A HOMELESS Fremantle man fears the weekend closure of St Patrick’s Community Support Centre will see his street comrades falling foul of the law more often, as well as getting hungry.
St Pat’s announced last week it was going to close its day centre on weekends from October 1 because of scarce funding, with CEO Steve McDermott describing it as a difficult but inevitable decision.
Danny Dickerson has been homeless for the last two years, and while he’s hopeful of getting emergency accommodation through St Pat’s sometime this year, he says the weekend closure will hurt hard.
“I come here for a hot shower on the weekends, and I rely on it for brekkie and lunch,” Mr Dickerson told the Herald.
While he owns a car that can help him get to other services on offer north of the river if he can raise cash for petrol, he worries about how others on the street without transport will cope.
“As life goes the impact will affect people but they will find their own way,” he says.
“If they can’t come here they will go to Coles for a feed and might get caught.”
Mr Dickerson says homeless people cop more than their fair share of move-on notices from police, particularly during the busier weekends when there’s more on the beat, but without St Pat’s to offer some respite and a place to stash their belongings he says they face being pushed from place to place and will eventually lash out.
Angry and displaced
“They are going to be angry and displaced, so there’s going to be more trouble on the street,” he warns.
Mr Dickerson’s had his own brush with the law recently and this week faced court. He says he was out celebrating with a friend after manning a NAIDOC booth and giving a reconciliation talk at St Pat’s when he got a bit boisterous outside the National Hotel and was told by police to move on. He says uncharacteristically he gave them a bit of lip because he was in a jolly mood and alleges he found himself being roughed up and chucked in the back of a paddy wagon.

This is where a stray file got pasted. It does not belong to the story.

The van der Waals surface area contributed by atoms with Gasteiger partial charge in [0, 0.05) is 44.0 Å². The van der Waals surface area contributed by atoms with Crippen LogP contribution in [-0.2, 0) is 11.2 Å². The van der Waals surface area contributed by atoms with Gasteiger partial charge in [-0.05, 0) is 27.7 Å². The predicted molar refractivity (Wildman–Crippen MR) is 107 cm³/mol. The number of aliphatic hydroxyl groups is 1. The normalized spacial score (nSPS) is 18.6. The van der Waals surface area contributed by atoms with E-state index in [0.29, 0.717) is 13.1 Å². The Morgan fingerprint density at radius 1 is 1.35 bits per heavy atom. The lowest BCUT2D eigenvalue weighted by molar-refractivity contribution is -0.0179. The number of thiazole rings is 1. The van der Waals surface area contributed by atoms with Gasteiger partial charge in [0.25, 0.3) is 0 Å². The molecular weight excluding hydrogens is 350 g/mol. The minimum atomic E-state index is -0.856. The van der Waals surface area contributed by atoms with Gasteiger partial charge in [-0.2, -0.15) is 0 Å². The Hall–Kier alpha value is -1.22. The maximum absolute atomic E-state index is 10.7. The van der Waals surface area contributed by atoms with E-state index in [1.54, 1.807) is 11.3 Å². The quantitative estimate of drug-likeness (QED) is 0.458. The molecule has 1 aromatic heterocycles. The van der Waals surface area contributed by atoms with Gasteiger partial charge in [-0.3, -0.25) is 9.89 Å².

An officer alleged he kicked out and now he faces a mandatory gaol term for assaulting him, though he plans to plead not guilty. When you’re homeless, there’s nowhere to party privately.
Mr Dickerson says there’s already been some backlash against St Pat’s from some clients, who say it’s overly bureaucratic and spending money upgrading a lift while they’re going hungry, but mostly the crew is trying to work out what to do.
“We have had the streeties discuss having their own put of food, but you have to have a licence and there’s safety considerations; it’s not that simple.
“It’s quite hard to get a job let alone start an organisation like that.”
Mr McDermott says St Pat’s was subsidising the weekend service and couldn’t continue to do so because of rising costs.
“Whilst the contribution made by volunteers is invaluable to our capacity to provide this service, the reality is we are still faced by increasing costs, including the need to provide additional security measures.
“Our focus will continue to be on making sure we are providing high quality and integrated services and programs during the week that assist people to live full and independent lives as well as continue to address the long-term impact of homelessness as well as the root causes.”
Mr Dickerson says some of the people using the centre on the weekend aren’t actually homeless, but they are marginalised and poor and the companionship they find is important to their wellbeing.
by STEVE GRANT